Posts Tagged ‘high’
It’s 6:30 a.m., and I’m hungry. I don’t have to be at the school for another 15 minutes and I want to grab a bite to eat — there’s a donut shop and a Burger King, but I don’t have any cash. I settle for the Burger King.
I order two sausage muffins. The 30-something cashier who takes my Visa card and a middle-aged manager behind her are the only two by the counter, besides myself.
I make small talk. They ask me where I work. I tell them I take school pictures, and I’ll be at the high school across the street today.
The middle-aged manager grabs her coat, preparing to leave. It’s been a long night shift. She observes:
If I could go back to high school, I would do things differently.
She chuckled twice, and knowingly, before leaving.
I get my sausage biscuits, and I leave, too.
Not too long ago, a fellow newbie coworker took her lunch break on-site at a school. After swallowing down a bit too much Diet Pepsi, she chose to belch. I gave it a five-point-five.
Our supervisor, shaking a single pointer finger, said in her stern supervisor voice:
No. That is not professional.
What a broad word, with so many implications. What a ubiquitous word, used to describe the je ne sais quoi that is professionalism. I decided to define it.
Polite subservience could be part of the equation, if you want — belching is not professional — but so often it isn’t, even in the service industry. Rude, haughty egotists are considered professionals so often that both politeness and subservience are the exception rather than the rule. In the civil service, it’s gotten so bad that a well-run Social Security office is something to write home about.
Professionals must first be confident. In sports and music, in businesses both private and public, in the related fields of politics and theater, the professional is the guy who blindsides you with just enough force of personality, just enough facts and figures, just enough flair for the dramatic that you can’t help but be stunned.
You will buy those tickets, you will invest your time and energy, you will believe in his world of make-believe. He catches you with his bag of tricks, the marvel being that he uses each these tricks with surgical precision.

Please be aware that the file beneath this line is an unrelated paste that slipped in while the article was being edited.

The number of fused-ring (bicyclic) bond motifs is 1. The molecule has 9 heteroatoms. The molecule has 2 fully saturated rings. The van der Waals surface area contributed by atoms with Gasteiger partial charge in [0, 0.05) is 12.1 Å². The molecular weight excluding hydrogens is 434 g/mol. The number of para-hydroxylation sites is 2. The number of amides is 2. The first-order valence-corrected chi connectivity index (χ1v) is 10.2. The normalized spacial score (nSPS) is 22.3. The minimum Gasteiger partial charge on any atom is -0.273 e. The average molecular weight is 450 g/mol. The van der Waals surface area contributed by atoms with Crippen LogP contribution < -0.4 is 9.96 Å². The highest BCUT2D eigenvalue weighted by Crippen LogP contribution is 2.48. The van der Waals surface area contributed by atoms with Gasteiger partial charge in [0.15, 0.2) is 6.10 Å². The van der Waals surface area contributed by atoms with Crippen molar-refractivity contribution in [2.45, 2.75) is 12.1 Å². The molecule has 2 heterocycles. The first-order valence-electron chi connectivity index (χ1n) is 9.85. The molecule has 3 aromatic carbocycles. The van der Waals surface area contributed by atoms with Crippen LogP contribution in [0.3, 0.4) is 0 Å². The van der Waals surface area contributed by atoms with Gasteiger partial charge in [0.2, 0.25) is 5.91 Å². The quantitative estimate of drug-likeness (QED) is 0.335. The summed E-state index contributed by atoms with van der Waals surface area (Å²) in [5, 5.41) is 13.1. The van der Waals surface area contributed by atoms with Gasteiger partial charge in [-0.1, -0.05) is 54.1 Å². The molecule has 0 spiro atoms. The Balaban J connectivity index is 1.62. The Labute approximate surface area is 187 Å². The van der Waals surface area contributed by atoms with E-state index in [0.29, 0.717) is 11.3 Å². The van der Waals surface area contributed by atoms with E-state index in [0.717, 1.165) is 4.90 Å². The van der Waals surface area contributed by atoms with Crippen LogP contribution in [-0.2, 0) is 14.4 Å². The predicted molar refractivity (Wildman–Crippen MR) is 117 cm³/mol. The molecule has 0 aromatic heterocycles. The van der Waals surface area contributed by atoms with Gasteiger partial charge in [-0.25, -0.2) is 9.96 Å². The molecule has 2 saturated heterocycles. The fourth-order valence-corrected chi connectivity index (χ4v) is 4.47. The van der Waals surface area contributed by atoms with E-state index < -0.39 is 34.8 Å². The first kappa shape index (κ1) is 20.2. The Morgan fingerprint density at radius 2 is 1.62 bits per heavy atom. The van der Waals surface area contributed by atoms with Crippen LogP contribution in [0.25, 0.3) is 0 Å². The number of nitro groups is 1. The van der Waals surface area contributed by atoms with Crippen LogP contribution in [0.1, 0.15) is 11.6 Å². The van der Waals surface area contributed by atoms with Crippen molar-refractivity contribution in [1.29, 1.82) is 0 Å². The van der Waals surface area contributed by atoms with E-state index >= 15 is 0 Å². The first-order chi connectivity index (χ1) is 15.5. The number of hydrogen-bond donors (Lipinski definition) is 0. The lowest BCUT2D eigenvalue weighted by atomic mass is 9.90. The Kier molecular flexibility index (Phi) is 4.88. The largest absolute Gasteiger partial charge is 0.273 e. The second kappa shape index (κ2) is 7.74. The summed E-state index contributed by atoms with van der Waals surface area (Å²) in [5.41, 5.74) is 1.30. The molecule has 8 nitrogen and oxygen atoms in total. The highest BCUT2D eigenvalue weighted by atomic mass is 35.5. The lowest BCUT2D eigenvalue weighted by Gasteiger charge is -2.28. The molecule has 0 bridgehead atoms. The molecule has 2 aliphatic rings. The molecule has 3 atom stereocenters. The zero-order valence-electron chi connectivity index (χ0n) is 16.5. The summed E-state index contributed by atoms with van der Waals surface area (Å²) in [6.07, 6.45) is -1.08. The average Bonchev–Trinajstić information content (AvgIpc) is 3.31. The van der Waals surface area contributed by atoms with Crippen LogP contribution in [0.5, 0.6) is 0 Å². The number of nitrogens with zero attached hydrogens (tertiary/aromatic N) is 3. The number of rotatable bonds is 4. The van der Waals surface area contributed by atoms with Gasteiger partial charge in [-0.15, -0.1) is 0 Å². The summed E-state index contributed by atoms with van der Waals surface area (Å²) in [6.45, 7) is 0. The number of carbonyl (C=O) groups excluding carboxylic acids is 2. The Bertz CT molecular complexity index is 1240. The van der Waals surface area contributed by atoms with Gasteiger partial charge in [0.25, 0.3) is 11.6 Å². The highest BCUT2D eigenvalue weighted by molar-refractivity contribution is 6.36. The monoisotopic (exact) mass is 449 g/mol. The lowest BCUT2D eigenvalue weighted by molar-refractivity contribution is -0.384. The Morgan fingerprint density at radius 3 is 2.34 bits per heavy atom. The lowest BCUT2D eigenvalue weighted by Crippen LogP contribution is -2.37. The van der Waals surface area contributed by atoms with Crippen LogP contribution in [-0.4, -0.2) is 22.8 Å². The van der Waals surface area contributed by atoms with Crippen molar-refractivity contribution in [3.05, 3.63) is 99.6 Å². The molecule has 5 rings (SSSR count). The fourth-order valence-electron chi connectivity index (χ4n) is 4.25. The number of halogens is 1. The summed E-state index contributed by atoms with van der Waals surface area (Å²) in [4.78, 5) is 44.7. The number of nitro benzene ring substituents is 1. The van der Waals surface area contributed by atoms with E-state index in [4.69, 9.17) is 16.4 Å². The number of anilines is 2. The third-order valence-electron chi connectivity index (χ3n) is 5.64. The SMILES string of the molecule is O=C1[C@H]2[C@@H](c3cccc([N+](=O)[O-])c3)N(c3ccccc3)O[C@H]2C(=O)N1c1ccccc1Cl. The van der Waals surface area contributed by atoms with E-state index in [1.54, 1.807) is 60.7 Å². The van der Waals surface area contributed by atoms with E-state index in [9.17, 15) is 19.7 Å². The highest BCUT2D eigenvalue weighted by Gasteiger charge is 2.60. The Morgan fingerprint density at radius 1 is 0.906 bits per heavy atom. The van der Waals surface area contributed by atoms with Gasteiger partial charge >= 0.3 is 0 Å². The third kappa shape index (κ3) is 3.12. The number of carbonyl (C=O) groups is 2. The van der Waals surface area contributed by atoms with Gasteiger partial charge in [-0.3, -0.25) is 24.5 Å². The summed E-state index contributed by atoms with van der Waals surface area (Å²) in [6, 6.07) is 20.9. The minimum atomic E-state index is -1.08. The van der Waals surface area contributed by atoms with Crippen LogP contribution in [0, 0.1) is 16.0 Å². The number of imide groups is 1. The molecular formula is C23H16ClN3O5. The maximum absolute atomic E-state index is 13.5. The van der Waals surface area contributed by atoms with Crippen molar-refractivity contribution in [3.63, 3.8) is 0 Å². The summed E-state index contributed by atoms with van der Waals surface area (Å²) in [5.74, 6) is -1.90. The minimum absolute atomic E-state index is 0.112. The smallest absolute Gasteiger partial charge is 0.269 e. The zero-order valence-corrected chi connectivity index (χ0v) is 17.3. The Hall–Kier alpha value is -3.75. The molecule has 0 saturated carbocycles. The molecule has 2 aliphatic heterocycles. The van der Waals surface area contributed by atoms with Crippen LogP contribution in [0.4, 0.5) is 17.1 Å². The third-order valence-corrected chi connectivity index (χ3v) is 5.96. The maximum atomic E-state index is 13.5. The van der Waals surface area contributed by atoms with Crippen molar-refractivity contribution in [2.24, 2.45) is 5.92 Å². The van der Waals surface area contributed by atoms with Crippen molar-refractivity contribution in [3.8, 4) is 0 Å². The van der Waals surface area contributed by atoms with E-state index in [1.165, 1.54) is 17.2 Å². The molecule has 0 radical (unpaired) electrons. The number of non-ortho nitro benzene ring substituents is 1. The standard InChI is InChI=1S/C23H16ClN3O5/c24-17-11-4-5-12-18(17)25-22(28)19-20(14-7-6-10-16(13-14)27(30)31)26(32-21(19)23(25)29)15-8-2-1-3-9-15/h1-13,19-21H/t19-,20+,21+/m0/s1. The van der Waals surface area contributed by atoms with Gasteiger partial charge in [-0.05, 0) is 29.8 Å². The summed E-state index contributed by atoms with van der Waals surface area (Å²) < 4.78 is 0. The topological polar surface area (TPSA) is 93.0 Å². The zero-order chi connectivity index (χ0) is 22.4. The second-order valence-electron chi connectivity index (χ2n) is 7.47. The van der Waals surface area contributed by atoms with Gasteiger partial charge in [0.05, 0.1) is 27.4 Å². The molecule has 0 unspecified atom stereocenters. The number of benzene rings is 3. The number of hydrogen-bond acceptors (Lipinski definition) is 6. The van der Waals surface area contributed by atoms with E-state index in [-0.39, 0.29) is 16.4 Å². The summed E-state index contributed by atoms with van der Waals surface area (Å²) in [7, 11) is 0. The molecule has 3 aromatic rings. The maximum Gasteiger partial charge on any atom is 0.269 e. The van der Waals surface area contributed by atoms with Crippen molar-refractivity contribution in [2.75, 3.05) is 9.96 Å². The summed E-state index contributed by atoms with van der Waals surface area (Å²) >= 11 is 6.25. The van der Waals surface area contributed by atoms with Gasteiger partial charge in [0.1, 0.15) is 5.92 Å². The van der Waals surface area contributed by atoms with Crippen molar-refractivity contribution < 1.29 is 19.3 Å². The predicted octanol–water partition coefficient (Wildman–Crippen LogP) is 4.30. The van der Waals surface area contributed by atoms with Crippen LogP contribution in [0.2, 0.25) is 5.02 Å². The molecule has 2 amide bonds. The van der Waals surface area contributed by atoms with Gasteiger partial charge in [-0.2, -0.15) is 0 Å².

Professionals, under no circumstances, are passionate about their job. Professionals may be interested in their job, or may even like it, but passion is right out; they can’t afford an addiction to the ego-inflating high of success, as it would mean catastrophe in the event of failure. If he falls short of the sales quota, or accidentally rips out the carburetor, or misfiles a TPS report, the professional doesn’t beat himself up. He accepts the incident for what it is, fixes it and moves on. He makes sure that it never happens again, repeating the process ever more carefully if it does.
Putting the two together, we find our definition:
Professionalism is emotionally detached confidence.
Professionals wouldn’t have it any other way. Even the soul-sucking nature of bureaucracy couldn’t change this — those professionals are inevitably they who know exactly what they’re doing, and who will roll with every punch.
If you approach this definition of professionalism, you’re professional. If you are this definition of professionalism, you lie. Maintaining professionalism is pretty tough.
Does being in some minority pressure people out their profession? In an office of whites, would lone Hispanic gentlemen feel out of place? Popular opinion would affirm that he would. Given my work environment, however, I feel as if I should have the similar reaction, even though I don’t.
Nearly every other active photographer in our office is a little different than I, although to say that is a little backwards — I’m the newcomer, here. To be sure, I’m a little different than most of the active photographers in our office.
Simply put, I’m a dude. Most everyone else isn’t.
Though my company is an equal opportunity employer, and ignoring for a moment that the office staff is pretty evenly split, the bulk of our field photogs are female. Of about 25 photographers, there were six guys when I started. Four of us were hired just this year, and one of us had the initiative to get himself fired before training ended.
Although there was nothing improper about his firing — he didn’t think twice about calling in sick whenever he didn’t feel like showing up, and this during training — I liked him well enough, chronic absence and all. Had he showed up, he might have been an ideal employee. Probably not, though.
Among the photographers, now, there are five guys. On one of our so-far rare reprieves, I asked why there were so many more gals driving to schools every day. Basically, she said:
Guys just don’t tend to last that long. Maybe they just say, “I have enough girl problems, already.”
After a pause and a bit of a chuckle, she noted:
Those guys who do stick usually don’t have girl problems.
Even as an adult heterosexual white male, I’m perfectly comfortable with the mostly female staff I see every day — my year or two in a sorority steels my nerves in that regard — and I can’t help but be amused.
In America, adult heterosexual white males are supposed to crowd out everyone else in from the adult heterosexual while male professions in construction, politics, journalism, high finance and the military. After a year in education and the beginning of what may be many years in school photography, I’ve managed to choose two fields where adult heterosexual white males are in the minority.
I’m either open minded or I really want to seem that way.